Hyundai steps up battle of the small-car giants
Published December 10, 2006
By: Jim Mateja
You fight fire with fire or, in the case of automobiles, minis with minis.
That’s what Hyundai of South Korea has done for 2007.
Now that the Honda Fit, Toyota Yaris and Nissan Versa have invaded the mini car segment that the Hyundai Accent plays in, Hyundai has raised the ante with a pair of new Accents: the GS and SE two-door hatchback companions to the GLS four-door sedan.
“We welcome Toyota, Nissan and Honda to this segment and trust that consumers will see the value and quality advantage that our continuous dedication to this segment provides,” said Owen Koh, president and CEO of Hyundai Motor America.
That’s a nice way of saying Hyundai considers Toyota, Honda and Nissan carpetbaggers in a market segment the South Korean automaker has been in for years, though Toyota had been there with the Echo but dropped it and opted to focus on larger cars. It wasn’t until a gallon of gas became more expensive than a bottle of designer water that the Japanese brought out new entries, or, like Toyota, came back into the segment.
Considering Toyota, Honda and Nissan typically attract more attention than Hyundai, the Korean company has a battle on its hands.
Having tested Fit, Yaris and Versa, we turned to the new Accent hatchback offered in GS and SE version. We tested the SE, which is about 2 inches longer and half an inch wider than a Honda Fit.
Nice styling touches include body-color grille, sideview mirrors and door handles along with a spoiler.
Small, yes, snug, no. But it would be wise for driver and passenger to stow their parkas in back to keep claustrophobia from setting in.
There’s decent room in the back seat, providing you can get into it. It requires sliding the front seat forward and taking a really deeeeep breath.
Cargo room behind the seat is more than ample. A parcel shelf strapped to the hatchlid hides whatever is stowed beneath. Need more room? The second-row seat bottoms slip forward and lift up against the front seats and then the backs fold flat.
The cloth seats are well cushioned and supportive for the short commute or long trip. But the driver’s seat is bowed like the letter “C.” Unless you don’t mind driving with your chin on your chest, you have to recline the back a little to snap your spine back into a natural position. It’s best to also raise the headrest a tad to keep it from digging into your neck.
Keep in mind this isn’t a family car. It’s more of a low-cost, high-mileage commuter.
There were times when Hyundai was serving its apprenticeship in the U.S. that you could slam door or hood and listen to the metal twang and watch it shimmy. No more. Small, yes, but very solid.
The 1.6-liter, 110-horsepower 4-cylinder shows more than a little spirit taking off from the light and merging into traffic on the expressway.
Good spunk in an engine that boasts 32 m.p.g. city and 35 highway. With its 12-gallon tank, it could easily deliver a week’s worth of commuting or a weekend’s worth of cavorting before having to refill.
What drives people to the mini segment is gas prices, so 32/35 is a lure. Putting more time and distance between refills tends to not only lower fuel bills but also divert attention from the commotion upon acceleration.
The SE comes with a sports-tuned suspension complemented by 16-inch radials (14 inch on the GS). Good road-holding ability from a sporty little hatchback thanks to stiffer spring rates, larger stabilizer bars, larger radials and low-effort steering response versus the GS.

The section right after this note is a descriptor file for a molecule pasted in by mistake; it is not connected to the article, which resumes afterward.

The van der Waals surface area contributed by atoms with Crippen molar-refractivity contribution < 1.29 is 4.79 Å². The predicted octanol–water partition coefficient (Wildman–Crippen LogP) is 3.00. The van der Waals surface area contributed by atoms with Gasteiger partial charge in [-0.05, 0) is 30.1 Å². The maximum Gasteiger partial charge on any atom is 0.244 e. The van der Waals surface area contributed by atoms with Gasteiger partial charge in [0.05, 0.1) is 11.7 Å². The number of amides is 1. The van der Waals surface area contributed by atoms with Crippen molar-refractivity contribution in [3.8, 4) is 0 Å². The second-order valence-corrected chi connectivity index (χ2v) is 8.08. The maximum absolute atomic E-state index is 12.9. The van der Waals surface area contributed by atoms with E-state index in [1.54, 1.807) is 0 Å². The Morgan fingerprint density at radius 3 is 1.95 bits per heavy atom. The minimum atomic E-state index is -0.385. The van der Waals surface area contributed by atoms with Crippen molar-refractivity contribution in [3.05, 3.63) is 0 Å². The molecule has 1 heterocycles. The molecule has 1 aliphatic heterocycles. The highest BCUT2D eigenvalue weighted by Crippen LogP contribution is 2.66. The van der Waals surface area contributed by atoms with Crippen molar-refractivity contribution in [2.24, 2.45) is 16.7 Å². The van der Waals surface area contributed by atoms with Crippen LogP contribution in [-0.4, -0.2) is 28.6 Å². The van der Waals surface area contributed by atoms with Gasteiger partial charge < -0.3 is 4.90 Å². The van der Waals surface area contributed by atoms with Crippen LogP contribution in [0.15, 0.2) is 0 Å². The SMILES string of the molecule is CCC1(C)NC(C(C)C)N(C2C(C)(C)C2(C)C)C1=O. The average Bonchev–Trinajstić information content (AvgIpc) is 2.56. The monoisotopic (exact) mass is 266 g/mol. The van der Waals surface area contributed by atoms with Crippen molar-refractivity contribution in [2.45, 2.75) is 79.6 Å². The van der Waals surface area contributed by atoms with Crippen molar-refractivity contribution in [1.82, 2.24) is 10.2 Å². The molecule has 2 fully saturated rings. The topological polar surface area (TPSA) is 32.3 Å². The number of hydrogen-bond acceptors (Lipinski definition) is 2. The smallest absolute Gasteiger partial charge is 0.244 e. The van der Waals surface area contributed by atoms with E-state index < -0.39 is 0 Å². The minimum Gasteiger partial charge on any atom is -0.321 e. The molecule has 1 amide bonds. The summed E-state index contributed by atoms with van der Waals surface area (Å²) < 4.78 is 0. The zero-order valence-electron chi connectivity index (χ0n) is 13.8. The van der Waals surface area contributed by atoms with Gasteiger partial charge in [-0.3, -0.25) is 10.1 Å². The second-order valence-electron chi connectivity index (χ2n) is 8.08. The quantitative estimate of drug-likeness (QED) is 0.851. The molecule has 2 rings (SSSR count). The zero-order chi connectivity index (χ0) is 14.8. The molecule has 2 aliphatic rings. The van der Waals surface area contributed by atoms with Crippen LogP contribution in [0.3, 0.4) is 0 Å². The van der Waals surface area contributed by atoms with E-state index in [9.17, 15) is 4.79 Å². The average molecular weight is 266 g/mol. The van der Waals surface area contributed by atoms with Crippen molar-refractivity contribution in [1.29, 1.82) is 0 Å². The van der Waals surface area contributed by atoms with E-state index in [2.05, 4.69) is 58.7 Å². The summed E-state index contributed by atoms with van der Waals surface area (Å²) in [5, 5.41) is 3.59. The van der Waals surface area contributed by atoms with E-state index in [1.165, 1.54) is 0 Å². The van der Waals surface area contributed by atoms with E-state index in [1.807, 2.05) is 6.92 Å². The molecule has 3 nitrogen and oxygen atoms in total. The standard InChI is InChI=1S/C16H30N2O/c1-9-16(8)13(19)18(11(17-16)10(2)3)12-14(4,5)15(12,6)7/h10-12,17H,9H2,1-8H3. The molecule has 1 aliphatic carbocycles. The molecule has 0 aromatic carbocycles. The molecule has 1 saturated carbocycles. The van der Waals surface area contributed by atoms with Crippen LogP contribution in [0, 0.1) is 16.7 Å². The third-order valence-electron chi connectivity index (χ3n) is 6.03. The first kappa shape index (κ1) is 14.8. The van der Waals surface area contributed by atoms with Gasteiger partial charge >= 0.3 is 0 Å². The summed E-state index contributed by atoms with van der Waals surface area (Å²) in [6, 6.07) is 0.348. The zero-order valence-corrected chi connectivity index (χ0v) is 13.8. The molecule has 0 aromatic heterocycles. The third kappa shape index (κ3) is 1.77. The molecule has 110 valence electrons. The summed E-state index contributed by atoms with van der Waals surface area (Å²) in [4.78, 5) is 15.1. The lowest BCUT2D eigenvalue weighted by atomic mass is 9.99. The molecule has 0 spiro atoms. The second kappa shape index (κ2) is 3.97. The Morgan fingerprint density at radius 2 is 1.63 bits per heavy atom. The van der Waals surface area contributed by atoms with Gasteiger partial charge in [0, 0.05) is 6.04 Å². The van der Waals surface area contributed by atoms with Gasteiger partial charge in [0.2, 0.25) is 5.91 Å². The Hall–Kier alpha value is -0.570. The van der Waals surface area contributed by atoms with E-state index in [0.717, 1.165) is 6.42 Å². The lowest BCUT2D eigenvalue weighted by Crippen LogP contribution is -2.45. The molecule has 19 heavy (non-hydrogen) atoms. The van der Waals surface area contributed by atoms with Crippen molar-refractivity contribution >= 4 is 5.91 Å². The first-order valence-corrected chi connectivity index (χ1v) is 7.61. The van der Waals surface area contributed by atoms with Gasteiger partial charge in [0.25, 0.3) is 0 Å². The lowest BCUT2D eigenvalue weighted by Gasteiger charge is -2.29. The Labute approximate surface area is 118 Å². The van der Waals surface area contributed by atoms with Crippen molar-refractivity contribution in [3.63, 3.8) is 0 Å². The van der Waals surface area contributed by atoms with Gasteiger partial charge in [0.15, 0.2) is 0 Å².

At higher speeds, however, the agility borders on light footed on twisty pavement, perhaps because those 16-inch radials are narrow profile.
There’s also standard side-impact air bags as well as side-curtain bags. Data from the Insurance Institute for Highway Safety shows that vehicles with the seat-mounted side bags and head-protecting curtains have 45 percent fewer fatalities in side impacts.
Though the car’s small, it packs a number of storage areas, including the front center console, driver storage tray, storage pockets in the front doors and a rear storage tray. There’s also the required dual cupholders and a pair of 12-volt power outlets.
The Accent SE starts at $13,915, the GS at $10,415. Standard equipment includes air conditioning, power windows/door locks/(heated) mirrors, remote keyless entry, rear-window wiper/defroster, illuminated vanity mirrors, AM/FM/CD audio system with six speakers and four-wheel disc brakes with anti-lock.
The SE also comes with a five-year/60,000-mile bumper-to-bumper warranty and a 10-year/100,000-mile powertrain warranty. In addition, Accent buyers receive 24-hour roadside assistance at no extra cost for five years. That includes emergency towing, lockout service and limited coverage for trip-interruption expenses. There’s no deductible.
Only option on the test car was floor mats at $85. Missing was a power sunroof, which comes only with an audio upgrade at $1,250. If you prefer automatic, add $1,000.
Dealers also offer a number of accessories, from an MP3 player and iPod adapter to a plastic ground-effects package.
What you can’t get, however, is a navigation system, not in a $13,000 hatchback aimed at attracting those on a budget.
“There was a lengthy strike in South Korea this summer, and we aren’t getting as many Accents as dealers want,” he said.
Not to mention competitors Fit, Yaris and Versa.
“Sure they are having some effect, but they also are calling more attention to the mini segment,” Hosford said.
Even more when gas prices skyrocket again–and they will.